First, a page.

« Last Edit: July 17, 2005, 07:26:33 AM by SonofAslan » Logged
cizinec
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« Reply #239 on: July 17, 2005, 11:03:38 PM »

So you see, Jennifer, hypothetically speaking Southern slavery rocks!

Please excuse me for a while, but I have some bathrooms to segregate.
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« Reply #240 on: July 17, 2005, 11:05:17 PM »

BTW, SoA, have you ever seen the series "Yes Minister"? 

Your tortured response to some pretty simple issues reminds me of that show.  It's absolutely amazing to me what people can justify in their minds.  It's just astounding.
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« Reply #241 on: July 18, 2005, 04:18:02 AM »

Wow, cinizec, you know, that's a very persuasive argument. I never thought of it like that. You must be right.

Give me a break. Deal with the issue and stop throwing mud. Both the Church and Scripture have a long history of at the very least condoning slavery. So please, if you want to make a point, do so, but stop throwing around insults. As it stands, your most persuasive argument is, "It's self-evident". To which, I reply, "No it's not." Now if you can't see why it's not self-evident, then fine. But stop insulting those of us who can.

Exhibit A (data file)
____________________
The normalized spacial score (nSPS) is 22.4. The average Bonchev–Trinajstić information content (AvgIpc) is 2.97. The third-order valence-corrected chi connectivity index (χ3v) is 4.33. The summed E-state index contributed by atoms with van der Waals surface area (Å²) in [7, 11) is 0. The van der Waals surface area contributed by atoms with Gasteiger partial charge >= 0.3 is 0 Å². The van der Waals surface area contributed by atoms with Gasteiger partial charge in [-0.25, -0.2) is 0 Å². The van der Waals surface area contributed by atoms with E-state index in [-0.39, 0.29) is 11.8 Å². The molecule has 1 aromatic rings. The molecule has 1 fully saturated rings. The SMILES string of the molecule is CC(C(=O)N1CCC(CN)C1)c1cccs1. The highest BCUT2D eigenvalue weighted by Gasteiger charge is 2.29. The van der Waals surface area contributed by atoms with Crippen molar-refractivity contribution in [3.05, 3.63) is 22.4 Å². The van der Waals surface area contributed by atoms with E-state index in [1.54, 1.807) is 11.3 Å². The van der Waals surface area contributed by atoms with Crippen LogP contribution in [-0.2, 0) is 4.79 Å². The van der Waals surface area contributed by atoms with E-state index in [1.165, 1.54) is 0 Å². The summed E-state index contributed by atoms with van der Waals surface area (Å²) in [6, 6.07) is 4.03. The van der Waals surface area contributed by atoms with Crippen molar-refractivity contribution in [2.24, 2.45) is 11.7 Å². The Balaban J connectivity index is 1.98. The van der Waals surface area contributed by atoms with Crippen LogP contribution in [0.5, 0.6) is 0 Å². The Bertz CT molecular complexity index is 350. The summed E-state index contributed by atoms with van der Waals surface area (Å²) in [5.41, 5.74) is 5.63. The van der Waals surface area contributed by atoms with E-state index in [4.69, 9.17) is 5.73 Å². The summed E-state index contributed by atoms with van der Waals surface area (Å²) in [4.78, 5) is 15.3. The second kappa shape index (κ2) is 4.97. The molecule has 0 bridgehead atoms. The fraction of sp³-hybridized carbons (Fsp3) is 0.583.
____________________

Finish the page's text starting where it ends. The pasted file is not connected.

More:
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Keble
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« Reply #242 on: July 18, 2005, 04:36:39 PM »

Take for example the counter-factual statement, "If I had been born female, I would look different than I do now." This is obviously true and it is obviously hypothetical.

And obviously simplistic. This is, after all, a simple syllogism based upon the taxonomy of the sexes in Homo sapiens. For better or worse, the human will is not as amenable to description through such simple means. You said"if the secessionist states had returned to the Union, they could have kept their slaves," but that does not follow as a simple syllogism from the words of the Emancipation Proclamation.

Dozens of people have played the "If the South Had Won the Civil War" game, but by and large the players accept that they engage in speculative fiction.

While I'm at it: